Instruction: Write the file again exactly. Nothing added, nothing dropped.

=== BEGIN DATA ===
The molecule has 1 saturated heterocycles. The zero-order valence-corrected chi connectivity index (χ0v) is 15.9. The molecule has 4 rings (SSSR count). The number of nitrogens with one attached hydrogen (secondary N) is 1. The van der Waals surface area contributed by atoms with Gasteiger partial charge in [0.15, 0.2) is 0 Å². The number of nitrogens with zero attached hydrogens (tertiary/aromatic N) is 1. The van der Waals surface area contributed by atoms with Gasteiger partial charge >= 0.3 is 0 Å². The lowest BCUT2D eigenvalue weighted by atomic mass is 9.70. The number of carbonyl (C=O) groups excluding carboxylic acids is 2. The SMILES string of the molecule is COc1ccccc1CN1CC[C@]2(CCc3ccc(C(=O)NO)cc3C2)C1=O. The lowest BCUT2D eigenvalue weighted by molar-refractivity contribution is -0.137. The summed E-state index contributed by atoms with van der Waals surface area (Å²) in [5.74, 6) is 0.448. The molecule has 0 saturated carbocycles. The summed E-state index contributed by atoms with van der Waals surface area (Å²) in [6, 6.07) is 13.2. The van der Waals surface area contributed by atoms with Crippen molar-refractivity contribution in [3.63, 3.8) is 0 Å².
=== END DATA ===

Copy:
The molecule has 1 saturated heterocycles. The zero-order valence-corrected chi connectivity index (χ0v) is 15.9. The molecule has 4 rings (SSSR count). The number of nitrogens with one attached hydrogen (secondary N) is 1. The van der Waals surface area contributed by atoms with Gasteiger partial charge in [0.15, 0.2) is 0 Å². The number of nitrogens with zero attached hydrogens (tertiary/aromatic N) is 1. The van der Waals surface area contributed by atoms with Gasteiger partial charge >= 0.3 is 0 Å². The lowest BCUT2D eigenvalue weighted by atomic mass is 9.70. The number of carbonyl (C=O) groups excluding carboxylic acids is 2. The SMILES string of the molecule is COc1ccccc1CN1CC[C@]2(CCc3ccc(C(=O)NO)cc3C2)C1=O. The lowest BCUT2D eigenvalue weighted by molar-refractivity contribution is -0.137. The summed E-state index contributed by atoms with van der Waals surface area (Å²) in [5.74, 6) is 0.448. The molecule has 0 saturated carbocycles. The summed E-state index contributed by atoms with van der Waals surface area (Å²) in [6, 6.07) is 13.2. The van der Waals surface area contributed by atoms with Crippen molar-refractivity contribution in [3.63, 3.8) is 0 Å².